FRANCIS, David Polley, 1820 Settler
National Archives, Kew CO48/43, 152
13 Assembly Row
July 13, 1819
As Colonel STRUTT has advised me to call upon you, I take the liberty to solicit an interview, as there is several points I wish for information upon (if I go out to the Cape of Good Hope) before I could make any arrangement for that purpose, therefore I should be extreemly obliged by a communication to say when I could have the Honor of seeing you and at what hour.
I am Sir, your obedient humble Servant
National Archives, Kew CO48/43, 201
26 August 1819
I duly received your letter of the 5th Instant in which you requested me to transmit to you in writing, a memorandum of those p0ints connected with emegration to the Cape of Good Hope in which I was desirous of obtaining information upon, the reason of my not complying with that request is that I wish to give as little trouble as possible and being aware that arrangements where makeing by some persons (which I conceived more competent than myself to solicit information from Government and which I understand are or will be made public I am induced to rest entirely sattisfied with the information obtained by those means and am only anxious to assertain as early as convenient if I shall be accepted by complying with the mode Government has adopted, I have little doubt of being able to take out as many men as I wish for, from this part of the Country some with familys and all very good agreculturists. I am quite unconected with any person or meetings that have been held respecting this business and rely interely upon my early application and the recommendation of Colonel STRUTT. I have only two questions to ask, first if there will be any measure adopted by Government to secure the men taken out by individuals, that they may not be seduced from them by other persons, or whither the person taken them out must secure them himself before he leaves this country, secondly whither conveyance will be given for a small quantity of live stock.
I am Sir, your obedient humble servant
Address Beckingham Hall, Maldon, Essex, where I shall be for some days
National Archives, Kew CO48/43, 221
13 Assembly Rd
Sept 20th 1819
I had the honour to receive your letter of the 31st ultimo which refers me to the circular which states that the plan Government has adopted for the settlers who are allowed to proceed to the Cape of Good Hope - allso that no proposal can be accepted which is not made in conformity with that offer - it was my intention to have made a return to your department often persons -whom I had selected to proceed with me, and who are agriculture labourers as my wish is the cultivation of land being brought up a practical agriculturist though I have been for some years a ship owner and trust that I know something of mercantile concerns, this plan I have found great difficulty in carrying into effect, in as much that I find no agreement I can enter into in this country can be relyed upon with safety and advantage to both parties when arrived at the place of destination, therefore I have connected myself and party with Doctor BARUK and friends whose respectability and society I am so much attached to that I can only hope and solicit to be allowed to proceed with him, and am ready to conform to all the conditions Government may require as well as make my self of service as pointed out in Col STRUTT's introductory letter.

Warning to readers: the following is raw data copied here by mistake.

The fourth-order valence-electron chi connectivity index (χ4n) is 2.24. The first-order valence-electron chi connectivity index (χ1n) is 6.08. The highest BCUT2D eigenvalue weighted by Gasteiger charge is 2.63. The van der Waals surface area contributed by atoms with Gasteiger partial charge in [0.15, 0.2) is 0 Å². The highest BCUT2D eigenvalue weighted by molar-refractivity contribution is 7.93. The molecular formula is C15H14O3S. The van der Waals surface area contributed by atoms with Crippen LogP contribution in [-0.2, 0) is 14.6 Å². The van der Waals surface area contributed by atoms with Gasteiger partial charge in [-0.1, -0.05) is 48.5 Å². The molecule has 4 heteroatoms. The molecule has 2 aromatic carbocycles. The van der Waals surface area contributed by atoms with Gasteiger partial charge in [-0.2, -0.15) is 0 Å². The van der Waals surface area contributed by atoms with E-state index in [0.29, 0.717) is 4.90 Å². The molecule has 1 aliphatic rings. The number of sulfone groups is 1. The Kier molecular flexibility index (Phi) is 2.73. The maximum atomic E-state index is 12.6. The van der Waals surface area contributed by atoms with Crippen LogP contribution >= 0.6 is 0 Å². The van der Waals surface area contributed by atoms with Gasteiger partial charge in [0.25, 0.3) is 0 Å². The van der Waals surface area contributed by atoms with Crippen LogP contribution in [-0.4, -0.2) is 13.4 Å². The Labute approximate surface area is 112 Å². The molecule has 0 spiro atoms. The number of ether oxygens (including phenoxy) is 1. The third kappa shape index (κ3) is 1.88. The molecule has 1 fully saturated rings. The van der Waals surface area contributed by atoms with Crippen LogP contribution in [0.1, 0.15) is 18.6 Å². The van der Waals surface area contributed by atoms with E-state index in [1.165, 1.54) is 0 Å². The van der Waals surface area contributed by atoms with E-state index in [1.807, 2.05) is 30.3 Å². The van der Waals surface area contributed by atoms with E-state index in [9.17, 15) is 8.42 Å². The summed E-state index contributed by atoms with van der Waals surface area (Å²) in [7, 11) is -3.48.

I have the honour to be sir, your obedient servant
D P FRANCIS
National Archives, Kew CO48/43, 253
Ship East Indian
December 24, 1819
In consequence of the death of Henry HUNT, one of the intended settlers proceeding to the Cape of Good Hope under direction of William PARKER Esquire (who has entrusted the care of Settlers to me from London to Cork) I therefore request the Honour to be informed if any other person may not be placed in his room, of the name of William NORMAN 36 years of age, Jane his wife 33, Maria his daughter 8 years of age. There is also several others who have declined going the names of which I will produce at the Colonial Department on Monday - together with those names I propose to introduce in their room - there s allso some errors in the list which I should be obliged by having corrected - I expect the East Indian will be ready to moove down the river on Tuesday morning.
I have the Honour to be Sir, your obedient humble servant
D. P. FRANCIS
[See also correspondence of Colonel STRUTT filed under S at CO48/45, which includes the following letter to Colonel STRUTT written by David Polley FRANCIS.]
13 Assembly Row
September 21st 1819
I can only hope you will excuse the liberty I am about to take in troubling you again on the subject of emigration to the Cape of Good Hope, as it is my first wish to be allowed to proceed to that settlement. I have united my self with Dr. BARUK who is very highly recommended to Government and whose society and assistance I expect to derive great advantage from; but his advice as well as many other friends is that it would be of the first importance to me to obtain a letter of recommendation to Government to be allowed to proceed with Dr. BARUK's Party. This I have no means of obtaining from a quarter so likely to be attended with success as from yourself. I am aware your first letter was of great service to me as I have had several communications from Mr. GOULBURN on the subject, but as I have altered my plan of going out and have written to Mr. GOULBURN with Dr. BARUK's [obscured] to say so, I am led to believe that it will be of the highest consequence to be [obscured] up as above stated. As mine was one of earlyest applycations I have great hopes of being allowed to proceed and can only hope and solicit to have your assistance in this business.
I have the honour to be Sir
Your obed't humble serv't